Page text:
Our group was at the head of the grub queue[11 - grub queue (разг.) – очередь за харчами]. We were getting impatient, because the cook-sergeant didn’t know what was going on and was still standing there waiting.

In the end Katczinsky shouted to him, ‘Come on, mate, open up your soup kitchen[12 - soup kitchen – походная кухня]! Anyone can see the beans are done!’

But he just shook his head dozily. ‘You’ve all got to be here first.’

Tjaden grinned. ‘We are all here.’

The cook-sergeant still didn’t get it. ‘That would suit you nicely, wouldn’t it. Come on, where are the rest?’

‘They won’t be getting served by you today. It’s either a field hospital or a mass grave for them.’

The cook was pretty shaken when he heard what had happened. He wasn’t so sure of himself any more. ‘But I cooked for a hundred and fifty men.’

Kropp elbowed him in the ribs. ‘So for once we’ll get enough to eat. Right, get on with it!’

Suddenly a light dawned in Tjaden’s eyes. His pointed, mouselike face positively glowed, his eyes narrowed with cunning, his cheeks twitched and he moved in closer. ‘Bloody hell[13 - bloody hell (разг.) – черт возьми!], then you must have drawn bread rations for a hundred and fifty men as well, right?’

The cook-sergeant nodded, confused and not thinking.

Tjaden grabbed him by the tunic. ‘Sausage, too?’

Another nod from Ginger.

Tjaden’s jaw was trembling. ‘And tobacco?’

‘Yes, the whole lot.’

Tjaden looked round, beaming all over his face. ‘Christ Almighty[14 - Christ Almighty – Господь всемогущий!], now that’s what I call a bit of luck! Then all that stuff has to be for us! Everyone gets – hang on – right, exactly double of everything!’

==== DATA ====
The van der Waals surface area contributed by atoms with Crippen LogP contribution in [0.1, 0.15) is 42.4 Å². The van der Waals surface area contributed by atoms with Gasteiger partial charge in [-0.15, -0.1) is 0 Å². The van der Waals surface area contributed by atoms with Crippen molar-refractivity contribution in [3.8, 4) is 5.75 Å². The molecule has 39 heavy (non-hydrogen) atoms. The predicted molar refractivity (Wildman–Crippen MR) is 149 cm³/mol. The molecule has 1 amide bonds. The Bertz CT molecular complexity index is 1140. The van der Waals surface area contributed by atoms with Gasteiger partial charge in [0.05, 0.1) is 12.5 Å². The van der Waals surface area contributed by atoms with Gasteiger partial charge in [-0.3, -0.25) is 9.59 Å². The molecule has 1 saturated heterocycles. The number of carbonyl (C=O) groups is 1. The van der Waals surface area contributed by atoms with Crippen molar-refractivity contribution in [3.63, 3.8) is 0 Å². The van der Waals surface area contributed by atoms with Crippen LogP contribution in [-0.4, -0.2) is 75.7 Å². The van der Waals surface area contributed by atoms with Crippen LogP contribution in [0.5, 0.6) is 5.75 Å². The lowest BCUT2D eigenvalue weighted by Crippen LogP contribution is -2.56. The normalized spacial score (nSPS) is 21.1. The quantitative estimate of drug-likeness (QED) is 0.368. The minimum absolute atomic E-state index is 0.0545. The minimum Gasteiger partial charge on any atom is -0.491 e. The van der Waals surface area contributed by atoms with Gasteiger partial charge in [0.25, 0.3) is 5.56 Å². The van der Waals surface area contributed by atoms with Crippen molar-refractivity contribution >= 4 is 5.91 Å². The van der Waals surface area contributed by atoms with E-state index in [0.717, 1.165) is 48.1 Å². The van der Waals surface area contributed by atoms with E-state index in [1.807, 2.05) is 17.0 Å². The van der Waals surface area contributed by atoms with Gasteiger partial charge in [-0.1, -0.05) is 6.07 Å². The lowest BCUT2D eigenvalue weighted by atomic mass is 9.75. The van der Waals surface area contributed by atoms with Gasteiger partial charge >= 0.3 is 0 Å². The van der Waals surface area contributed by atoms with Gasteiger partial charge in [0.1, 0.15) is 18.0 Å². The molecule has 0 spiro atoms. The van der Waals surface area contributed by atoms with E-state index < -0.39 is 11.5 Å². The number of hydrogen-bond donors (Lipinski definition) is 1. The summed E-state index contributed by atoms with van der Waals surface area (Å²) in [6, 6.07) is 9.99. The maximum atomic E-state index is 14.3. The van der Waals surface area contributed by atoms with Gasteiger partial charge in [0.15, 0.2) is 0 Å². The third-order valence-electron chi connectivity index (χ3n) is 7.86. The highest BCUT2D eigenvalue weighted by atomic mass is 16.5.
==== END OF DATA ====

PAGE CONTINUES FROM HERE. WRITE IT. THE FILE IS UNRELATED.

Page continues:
When he heard that the ginger-headed cook-sergeant realized what was up, and told us that it wasn’t on.

By now we were getting a bit restive, and pushed forward. ‘Why isn’t it on, carrot-top[15 - carrot-top (разг.) – рыжий, рыжеволосый человек]?’ Katczinsky wanted to know. ‘Eighty men can’t have the rations for a hundred and fifty.’ ‘We’ll soon show you,’ growled Muller.

‘I wouldn’t mind about the meal, but I can only give out the other rations for eighty,’ insisted Ginger.

Katczinsky was getting annoyed. ‘Is it time they pensioned you off, or what? You didn’t draw provisions for eighty men, you drew them for В Company[16 - B Company – вторая рота (тактическое военное подразделение, насчитывающее от 100 до 150 человек)], and that’s that. So now you can issue them. We are В Company.’

We started to crowd him. He wasn’t too popular – it was thanks to him that in the trenches we’d more than once got our food far too late, and cold into the bargain, just because he didn’t dare bring his field kitchen close enough in when there was a little bit of shellfire; and that meant that our men had to make a far longer trip to fetch the food than those from other companies. On that score Bulcke, from A Company[17 - A Company – первая рота], was much better. It’s true that he was as fat as a hamster in winter, but he used to carry the cooking-pots right to the front line himself if he had to.